Educational activities at Children's Hospital remain a priority. We have continued having Harvard third year medical students working in our ambulatory area, as well as fourth year medical students attached to the program both in the surgical and ambulatory arena. We are hoping to increase the exposure of medical students in musculoskeletal conditions in keeping with the national drive by the AAOS. Timothy Hresko is leading the effort in medical student teaching both for the Harvard Combined Orthopaedic Program and at Children's Hospital. The residents have moved towards an eighty-hour workweek here at Children's as they have at institutions throughout the country. In adopting new work hours our major problem has not been the eighty hours per week but the continuous work hour rules. We have therefore instituted a "night float" trauma resident, who works each night in the emergency room from 7 pm to 7 am. This seems to be working reasonably well but does give an unusual dose of pediatric trauma during the rotation rather than a more continuous learning experience. Both the residents and staff are trying to adapt to these new work hour changes in a way that is not educationally detrimental to the orthopaedic program. I think we are achieving this. With respect to fellow education, we have been approved for a third fellow by the ACGME in pediatric orthopaedics. The applications for the fellowship have been high and the applicants excellent. Nationally a problem of the lack of interested residents has resulted in insufficient supply of pediatric orthopaedic surgeons. Fortunately, here at Children's we have been able to continue to attract excellent fellows who needless to say have many job offers after completing the program. Last year's fellows finishing the program July 31, 2002 included Maurice Albright, MD, Kevin Klingle, MD, and Christopher Iobst, MD. Dr. Albright joined the staff at Massachusetts General Hospital and is working with Brian Grottkau in pediatric orthopaedics. He is happy and doing a great job in our sister institution. Kevin Klingle joined the staff at Columbus Children's Hospital and is affiliated academically with Ohio State University. Kevin was from that part of the country and he and his wife were excited to return home. Kevin's practice focuses on lower extremity pediatric orthopaedics and pediatric sports. Dr. Iobst finished the program here at Children's with a newborn infant right at the end of fellowship. He moved to Miami where he works at the Children's Hospital affiliated with the university and is progressing nicely in his pediatric orthopaedic practice. Having just seen all three of these fellows at the POSNA meeting in Amelia Island in May, I can attest to their success and satisfaction in their first year in practice.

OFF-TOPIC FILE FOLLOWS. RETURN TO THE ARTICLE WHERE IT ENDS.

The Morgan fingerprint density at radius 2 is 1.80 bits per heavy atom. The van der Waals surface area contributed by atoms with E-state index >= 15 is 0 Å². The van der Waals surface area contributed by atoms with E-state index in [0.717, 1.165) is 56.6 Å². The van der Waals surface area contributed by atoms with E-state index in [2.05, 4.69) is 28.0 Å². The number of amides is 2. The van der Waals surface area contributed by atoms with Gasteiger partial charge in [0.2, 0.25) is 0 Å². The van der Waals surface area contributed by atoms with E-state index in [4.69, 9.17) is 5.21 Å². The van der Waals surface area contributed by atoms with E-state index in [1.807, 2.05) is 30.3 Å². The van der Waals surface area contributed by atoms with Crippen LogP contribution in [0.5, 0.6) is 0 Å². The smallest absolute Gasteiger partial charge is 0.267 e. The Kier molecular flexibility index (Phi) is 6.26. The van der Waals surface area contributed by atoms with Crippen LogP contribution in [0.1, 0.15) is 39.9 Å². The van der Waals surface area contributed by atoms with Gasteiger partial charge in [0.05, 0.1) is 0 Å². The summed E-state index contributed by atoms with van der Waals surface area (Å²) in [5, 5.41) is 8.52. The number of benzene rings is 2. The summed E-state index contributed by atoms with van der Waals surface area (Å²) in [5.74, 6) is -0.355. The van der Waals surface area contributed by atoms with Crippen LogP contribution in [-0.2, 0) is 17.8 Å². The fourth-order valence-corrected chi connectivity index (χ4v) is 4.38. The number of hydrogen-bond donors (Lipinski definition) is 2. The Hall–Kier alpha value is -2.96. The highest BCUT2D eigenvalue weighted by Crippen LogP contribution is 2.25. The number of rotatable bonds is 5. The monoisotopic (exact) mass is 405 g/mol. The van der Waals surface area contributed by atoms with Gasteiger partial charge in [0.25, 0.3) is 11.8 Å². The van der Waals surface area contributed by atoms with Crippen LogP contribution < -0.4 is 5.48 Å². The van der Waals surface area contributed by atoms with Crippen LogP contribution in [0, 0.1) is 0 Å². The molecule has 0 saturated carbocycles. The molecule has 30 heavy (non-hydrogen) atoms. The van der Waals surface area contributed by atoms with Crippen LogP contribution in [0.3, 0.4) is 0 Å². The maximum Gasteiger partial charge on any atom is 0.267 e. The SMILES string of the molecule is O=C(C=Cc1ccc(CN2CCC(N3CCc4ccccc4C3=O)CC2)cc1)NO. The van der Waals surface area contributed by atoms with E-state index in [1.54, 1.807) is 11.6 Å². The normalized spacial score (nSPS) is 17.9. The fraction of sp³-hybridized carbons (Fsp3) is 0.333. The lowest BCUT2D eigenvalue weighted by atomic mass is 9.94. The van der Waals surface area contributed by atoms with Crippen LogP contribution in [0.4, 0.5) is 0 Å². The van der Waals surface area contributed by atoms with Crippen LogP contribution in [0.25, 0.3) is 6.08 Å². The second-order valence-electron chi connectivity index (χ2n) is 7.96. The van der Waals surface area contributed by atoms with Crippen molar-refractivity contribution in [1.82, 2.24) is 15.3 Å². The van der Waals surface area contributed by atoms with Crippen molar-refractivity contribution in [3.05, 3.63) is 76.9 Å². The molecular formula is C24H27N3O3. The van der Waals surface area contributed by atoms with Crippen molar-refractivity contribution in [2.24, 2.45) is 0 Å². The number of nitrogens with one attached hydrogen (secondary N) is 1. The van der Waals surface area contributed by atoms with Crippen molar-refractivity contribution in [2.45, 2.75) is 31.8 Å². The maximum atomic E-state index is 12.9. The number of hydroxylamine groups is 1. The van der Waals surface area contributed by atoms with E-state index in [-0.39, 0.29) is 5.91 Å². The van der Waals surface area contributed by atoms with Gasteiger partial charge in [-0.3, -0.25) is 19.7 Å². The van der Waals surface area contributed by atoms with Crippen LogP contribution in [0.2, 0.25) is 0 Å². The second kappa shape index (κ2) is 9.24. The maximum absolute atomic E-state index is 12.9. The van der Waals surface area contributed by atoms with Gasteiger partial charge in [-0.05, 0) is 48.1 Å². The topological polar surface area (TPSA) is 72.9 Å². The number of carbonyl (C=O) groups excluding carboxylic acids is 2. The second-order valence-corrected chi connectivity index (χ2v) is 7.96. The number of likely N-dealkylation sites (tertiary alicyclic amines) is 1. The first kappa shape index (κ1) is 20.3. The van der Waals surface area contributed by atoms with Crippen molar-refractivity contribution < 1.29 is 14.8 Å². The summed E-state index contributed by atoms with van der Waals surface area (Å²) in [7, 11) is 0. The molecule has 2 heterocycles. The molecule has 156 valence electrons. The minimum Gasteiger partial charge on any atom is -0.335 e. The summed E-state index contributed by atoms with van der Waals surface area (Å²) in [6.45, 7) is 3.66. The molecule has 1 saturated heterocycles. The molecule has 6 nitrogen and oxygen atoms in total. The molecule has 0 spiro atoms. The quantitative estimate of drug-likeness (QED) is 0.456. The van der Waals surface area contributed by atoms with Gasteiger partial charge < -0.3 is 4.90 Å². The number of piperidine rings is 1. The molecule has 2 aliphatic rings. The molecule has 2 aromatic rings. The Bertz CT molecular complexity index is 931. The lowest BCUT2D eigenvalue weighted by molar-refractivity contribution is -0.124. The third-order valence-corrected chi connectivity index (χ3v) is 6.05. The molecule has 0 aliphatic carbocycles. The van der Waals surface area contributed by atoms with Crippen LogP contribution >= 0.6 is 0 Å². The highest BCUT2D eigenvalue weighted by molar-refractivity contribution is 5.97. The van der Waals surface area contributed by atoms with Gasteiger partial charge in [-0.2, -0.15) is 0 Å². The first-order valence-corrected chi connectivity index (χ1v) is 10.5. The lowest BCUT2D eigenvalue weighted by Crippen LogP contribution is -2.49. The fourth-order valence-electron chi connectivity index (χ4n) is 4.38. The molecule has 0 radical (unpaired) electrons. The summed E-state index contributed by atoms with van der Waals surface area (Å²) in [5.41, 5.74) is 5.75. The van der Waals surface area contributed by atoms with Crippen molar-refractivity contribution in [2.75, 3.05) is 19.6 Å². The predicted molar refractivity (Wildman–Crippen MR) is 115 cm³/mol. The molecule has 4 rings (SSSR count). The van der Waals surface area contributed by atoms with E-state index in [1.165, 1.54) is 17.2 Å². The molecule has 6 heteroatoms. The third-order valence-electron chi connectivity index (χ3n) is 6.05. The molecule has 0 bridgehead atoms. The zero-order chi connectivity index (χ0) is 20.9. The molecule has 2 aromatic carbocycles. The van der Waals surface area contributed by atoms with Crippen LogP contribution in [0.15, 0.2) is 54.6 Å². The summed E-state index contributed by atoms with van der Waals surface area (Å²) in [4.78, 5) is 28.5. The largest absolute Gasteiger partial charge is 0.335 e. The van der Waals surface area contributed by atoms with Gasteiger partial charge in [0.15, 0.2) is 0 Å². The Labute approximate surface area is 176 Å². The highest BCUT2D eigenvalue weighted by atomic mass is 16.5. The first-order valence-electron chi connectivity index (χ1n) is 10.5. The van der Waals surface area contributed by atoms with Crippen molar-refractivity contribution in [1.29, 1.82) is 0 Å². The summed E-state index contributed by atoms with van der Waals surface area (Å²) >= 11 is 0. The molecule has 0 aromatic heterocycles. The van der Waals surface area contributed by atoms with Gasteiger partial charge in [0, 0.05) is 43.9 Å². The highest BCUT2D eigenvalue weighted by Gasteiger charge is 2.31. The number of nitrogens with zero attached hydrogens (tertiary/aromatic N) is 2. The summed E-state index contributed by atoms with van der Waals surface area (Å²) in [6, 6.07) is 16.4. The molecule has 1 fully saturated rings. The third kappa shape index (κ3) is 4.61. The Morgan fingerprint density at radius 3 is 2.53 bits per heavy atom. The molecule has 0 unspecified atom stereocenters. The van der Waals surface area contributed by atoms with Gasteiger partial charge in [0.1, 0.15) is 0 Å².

On a national level our staff remain very active in continuing medical education courses sponsored by various organizations as well as visiting professorships throughout the country. One of the most prominent of these accomplishments was by Dr. Brian Snyder who ran the one-day course focusing on cerebral palsy prior to the POSNA Meeting in Salt Lake City, Utah. Dr. Snyder organized the course and also gave lectures, which were well received. Dr. Snyder has become widely recognized as an expert in cerebral palsy and upper motor neuron problems in children.